Sir William Howland defied his friend and political leader George Brown to protect the birth of our nation. Challenged by Brown for defending his vision of Canada and confederation, Howland said: “I dare to do anything that is right!”
This year, two groups of heritage volunteers – the York Pioneer and Historical Society, the oldest heritage group in the city, and Heritage York – worked together to publish the memoirs of local Father of Confederation, Sir William Howland. The memoirs, which the volunteers have entitled Dare to Do What is Right, had been languishing in archives for more than a century! Finally, this lively history has been published to celebrate 150 years since Confederation.
The memoir includes colourful portraits of Brown, William Lyon Mackenzie and other 19th century personalities whose names are yet familliar to Torontonians today. Howland also describes efforts by the Toronto business community to establish commercial links to the Red River settlement and defend Canada’s trade with the United States in the face of an aggressive Congress and unpopular president.
On April 20th, Toronto's First Post Office will help launch this new/old book with an appearance and talk by the York Pioneer and Historical Society President David Raymont. We will also have the opportunity to buy the book! Free admission, but space is limited, so please RSVP.
Jane's Walk: From Town to City in the St. Lawrence Neighbourhood, Saturday, May 6, 12:30 - 2:00 pm, Toronto's First Post Office (260 Adelaide St. East), free, no RSVP or registration necessary.
Imagine a Toronto where the tallest building is only three storeys high, where Lake Ontario laps against Front Street, and fields and forest begin just north of Queen St. This was what the neighbourhood looked like in the early 1800s. The 1800s saw the Town of York, a colonial outpost, grow into the City of Toronto. Along the way, it faced cholera outbreaks, political and social strife, a great fire, and an armed rebellion led by the city's first mayor.
No RSVP or registration necessary. Just meet us at 12:30pm in the Market Gallery, on the 2nd floor of St. Lawrence Market. Come early to explore the Gallery's current exhibit "Settling in Toronto: The Quest for Freedom, Opportunity and Identity."
The walk will last approximately 1.5 hours, and will end at Toronto's First Post Office, just in time for a talk with the artist and sneak preview of "Postgraphy", a new exhibit of photographic collage by Linda Ward-Selbie.
The walk and admissions to the Market Gallery and Toronto's First Post Office is free!
Further information can be found on the Jane's Walk site.
Postgraphy, by Linda Ward-Selbie, part of the Scotiabank CONTACT Photography Festival, April 21-May 31, 2017
Two new technological inventions, photography and the first postage stamp (the Penny Black), occurred within one year, 1839-40. Inexpensive, printed paper postage quickly caught on, as did sending messages with personal photos, tourist scenes, and illustrated images on penny postcards. Today, paper communication is fading while the mind-numbing glut of photographic images saturates. Photography, a passion for adventure, cultural documentation, and philatelic art continue to inform Ward Selbie’s artistic expression.
Post-a-Letter and Fans-of-Plans Sundays, ongoing, 1:00 - 4:00 pm, Toronto's First Post Office (260 Adelaide St. East), free, drop-in.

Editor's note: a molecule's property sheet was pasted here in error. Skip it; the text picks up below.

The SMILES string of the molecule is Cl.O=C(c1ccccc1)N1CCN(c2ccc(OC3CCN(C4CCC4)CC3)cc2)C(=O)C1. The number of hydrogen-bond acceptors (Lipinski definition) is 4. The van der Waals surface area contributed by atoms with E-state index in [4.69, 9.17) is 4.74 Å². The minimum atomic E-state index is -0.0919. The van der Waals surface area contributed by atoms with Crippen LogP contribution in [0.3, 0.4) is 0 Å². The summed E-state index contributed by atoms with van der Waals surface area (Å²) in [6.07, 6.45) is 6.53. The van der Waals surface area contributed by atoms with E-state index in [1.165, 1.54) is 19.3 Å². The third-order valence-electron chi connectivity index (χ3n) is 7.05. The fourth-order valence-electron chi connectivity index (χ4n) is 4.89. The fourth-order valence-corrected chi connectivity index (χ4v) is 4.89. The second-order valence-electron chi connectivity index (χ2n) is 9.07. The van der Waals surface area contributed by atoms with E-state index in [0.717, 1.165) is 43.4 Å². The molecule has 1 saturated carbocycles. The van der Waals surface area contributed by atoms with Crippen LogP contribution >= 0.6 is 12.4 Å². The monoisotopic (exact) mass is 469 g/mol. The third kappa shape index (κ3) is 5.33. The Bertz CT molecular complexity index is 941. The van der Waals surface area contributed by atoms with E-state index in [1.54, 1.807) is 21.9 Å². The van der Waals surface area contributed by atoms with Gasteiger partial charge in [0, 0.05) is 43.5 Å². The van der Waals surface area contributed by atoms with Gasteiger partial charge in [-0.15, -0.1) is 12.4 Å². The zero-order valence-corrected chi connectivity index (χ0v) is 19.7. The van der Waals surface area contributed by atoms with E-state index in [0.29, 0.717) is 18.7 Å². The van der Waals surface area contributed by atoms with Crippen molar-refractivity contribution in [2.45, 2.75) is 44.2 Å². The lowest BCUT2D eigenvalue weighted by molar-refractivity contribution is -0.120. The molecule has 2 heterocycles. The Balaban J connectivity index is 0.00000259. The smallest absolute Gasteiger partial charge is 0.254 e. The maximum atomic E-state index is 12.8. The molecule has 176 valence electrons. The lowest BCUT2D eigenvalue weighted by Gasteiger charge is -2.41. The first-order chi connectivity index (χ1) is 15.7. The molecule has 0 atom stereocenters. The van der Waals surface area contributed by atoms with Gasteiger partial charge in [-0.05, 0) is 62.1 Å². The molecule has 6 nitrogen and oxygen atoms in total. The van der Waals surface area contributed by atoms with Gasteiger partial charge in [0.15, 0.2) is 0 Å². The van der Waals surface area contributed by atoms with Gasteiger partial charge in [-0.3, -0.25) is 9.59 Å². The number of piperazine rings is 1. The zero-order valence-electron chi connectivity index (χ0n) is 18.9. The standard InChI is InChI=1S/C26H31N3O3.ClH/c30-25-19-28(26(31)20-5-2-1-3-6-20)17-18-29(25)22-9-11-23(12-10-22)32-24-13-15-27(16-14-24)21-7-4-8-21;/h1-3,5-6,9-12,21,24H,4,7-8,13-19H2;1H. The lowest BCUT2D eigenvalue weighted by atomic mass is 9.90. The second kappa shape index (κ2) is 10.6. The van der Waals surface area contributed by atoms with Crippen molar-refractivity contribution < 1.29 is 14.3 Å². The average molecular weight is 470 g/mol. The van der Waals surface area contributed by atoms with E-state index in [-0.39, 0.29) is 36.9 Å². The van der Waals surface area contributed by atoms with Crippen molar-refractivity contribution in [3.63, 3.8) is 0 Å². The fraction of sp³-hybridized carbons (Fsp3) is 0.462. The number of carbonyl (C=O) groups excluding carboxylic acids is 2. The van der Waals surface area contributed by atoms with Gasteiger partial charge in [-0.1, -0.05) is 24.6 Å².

We've had a lot of interest lately in forming a meet-up/drop-in group for those who have adopted the Bullet Journal system. At the same time, the letter-writers among us have been asking to increase the frequency of Post-a-Letter Sundays.
So we're combining the two!
The original Post-a-Letter Sundays began with a simple concept: this was dedicated writing time. But it evolved to include a little show-and-tell, the occasional special guest, and always good company. As we move into the new year, we'll continue to look to you to tell us what you'd like from it. Would you like supplies provided? Nibbles? Music? Come along and let's chat. Or just turn up with your bullet journal/planner/correspondence, and get down to work.
Did you know...? We also offer workshops by request for your group! Contact us for details!
Coptic Stitch Bookbinding Workshop with Sprouts Press, Thursday, May 25, 6:00 - 9:00 pm, Toronto's First Post Office (260 Adelaide St. East), $60, register here.
Learn how to make your own hard cover Coptic Journal with Carolyn of Sprouts Press Designs. We'll cover the basics of bookbinding, go over the tools of the trade and then learn how to put it all together into a beautiful handcrafted journal. This is a hands-on class and students will leave with a finished project.
All materials are supplied. This workshop is intended for adults. This is a great introduction to bookbinding, and also suitable for more experienced paper crafters, looking for a refresher.
About Sprouts Press, by owner/artist Carolyn Eady:
Sprouts Press home studio is a busy and multi-disciplinary space, where an ever-changing and growing skill set is used and many different things are created. But it always comes back to a love of books: to write in, to sketch in, to ponder, read, admire, examine and fully, wholeheartedly enjoy.
When crafting hand-bound books, using thread and needle and a variety of binding stitches, some ancient and some that I created, I consider size, shape, texture, colour and practicality. Aesthetics are important, but I also really want people to express their hearts out on the pages of the books I make. These are objects designed to be used, well worn and well loved.
Unless otherwise noted:
Pre-registration and pre-payment is required for all workshops and ticketed events. There are no refunds within forty-eight hours of events. Please note that not all events are suited for children.
Bonus: on the day of workshops at Toronto's First Post Office, participants will get 10% off all regularly-priced merchandise in our gift shop.